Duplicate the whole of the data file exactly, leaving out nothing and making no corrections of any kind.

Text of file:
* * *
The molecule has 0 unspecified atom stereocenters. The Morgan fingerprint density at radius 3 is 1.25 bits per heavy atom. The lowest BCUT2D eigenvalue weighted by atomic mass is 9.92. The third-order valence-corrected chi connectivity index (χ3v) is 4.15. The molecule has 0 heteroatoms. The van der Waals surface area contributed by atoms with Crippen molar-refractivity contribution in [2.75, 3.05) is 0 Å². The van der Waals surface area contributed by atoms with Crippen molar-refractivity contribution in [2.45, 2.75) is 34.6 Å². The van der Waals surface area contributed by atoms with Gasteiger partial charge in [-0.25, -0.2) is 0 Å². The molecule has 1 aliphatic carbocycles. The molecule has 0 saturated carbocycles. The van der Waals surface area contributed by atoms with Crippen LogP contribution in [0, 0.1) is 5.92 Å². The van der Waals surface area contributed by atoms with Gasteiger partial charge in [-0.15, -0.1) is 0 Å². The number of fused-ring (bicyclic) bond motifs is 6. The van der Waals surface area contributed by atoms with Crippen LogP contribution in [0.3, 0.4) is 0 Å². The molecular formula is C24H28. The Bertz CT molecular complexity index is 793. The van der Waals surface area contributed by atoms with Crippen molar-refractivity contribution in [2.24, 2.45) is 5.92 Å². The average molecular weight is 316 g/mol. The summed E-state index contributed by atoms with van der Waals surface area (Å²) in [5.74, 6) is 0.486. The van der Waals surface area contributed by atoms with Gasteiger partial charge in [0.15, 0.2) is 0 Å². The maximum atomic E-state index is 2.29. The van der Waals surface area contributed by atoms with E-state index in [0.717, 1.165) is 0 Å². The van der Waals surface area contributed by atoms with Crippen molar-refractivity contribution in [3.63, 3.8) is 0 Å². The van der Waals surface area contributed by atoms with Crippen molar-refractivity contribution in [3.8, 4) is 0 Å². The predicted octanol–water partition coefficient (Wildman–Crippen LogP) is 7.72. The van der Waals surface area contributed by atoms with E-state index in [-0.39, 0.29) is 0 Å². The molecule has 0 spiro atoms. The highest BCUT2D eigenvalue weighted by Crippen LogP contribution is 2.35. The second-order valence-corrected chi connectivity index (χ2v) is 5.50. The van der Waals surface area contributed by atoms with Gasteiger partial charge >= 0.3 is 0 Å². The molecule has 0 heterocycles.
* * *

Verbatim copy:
The molecule has 0 unspecified atom stereocenters. The Morgan fingerprint density at radius 3 is 1.25 bits per heavy atom. The lowest BCUT2D eigenvalue weighted by atomic mass is 9.92. The third-order valence-corrected chi connectivity index (χ3v) is 4.15. The molecule has 0 heteroatoms. The van der Waals surface area contributed by atoms with Crippen molar-refractivity contribution in [2.75, 3.05) is 0 Å². The van der Waals surface area contributed by atoms with Crippen molar-refractivity contribution in [2.45, 2.75) is 34.6 Å². The van der Waals surface area contributed by atoms with Gasteiger partial charge in [-0.25, -0.2) is 0 Å². The molecule has 1 aliphatic carbocycles. The molecule has 0 saturated carbocycles. The van der Waals surface area contributed by atoms with Crippen LogP contribution in [0, 0.1) is 5.92 Å². The van der Waals surface area contributed by atoms with Gasteiger partial charge in [-0.15, -0.1) is 0 Å². The number of fused-ring (bicyclic) bond motifs is 6. The van der Waals surface area contributed by atoms with Crippen LogP contribution in [0.3, 0.4) is 0 Å². The molecular formula is C24H28. The Bertz CT molecular complexity index is 793. The van der Waals surface area contributed by atoms with Crippen molar-refractivity contribution in [2.24, 2.45) is 5.92 Å². The average molecular weight is 316 g/mol. The summed E-state index contributed by atoms with van der Waals surface area (Å²) in [5.74, 6) is 0.486. The van der Waals surface area contributed by atoms with Gasteiger partial charge in [0.15, 0.2) is 0 Å². The maximum atomic E-state index is 2.29. The van der Waals surface area contributed by atoms with E-state index in [0.717, 1.165) is 0 Å². The van der Waals surface area contributed by atoms with Crippen molar-refractivity contribution in [3.63, 3.8) is 0 Å². The van der Waals surface area contributed by atoms with Crippen molar-refractivity contribution in [3.8, 4) is 0 Å². The predicted octanol–water partition coefficient (Wildman–Crippen LogP) is 7.72. The van der Waals surface area contributed by atoms with E-state index in [-0.39, 0.29) is 0 Å². The molecule has 0 spiro atoms. The highest BCUT2D eigenvalue weighted by Crippen LogP contribution is 2.35. The second-order valence-corrected chi connectivity index (χ2v) is 5.50. The van der Waals surface area contributed by atoms with Gasteiger partial charge >= 0.3 is 0 Å². The molecule has 0 heterocycles.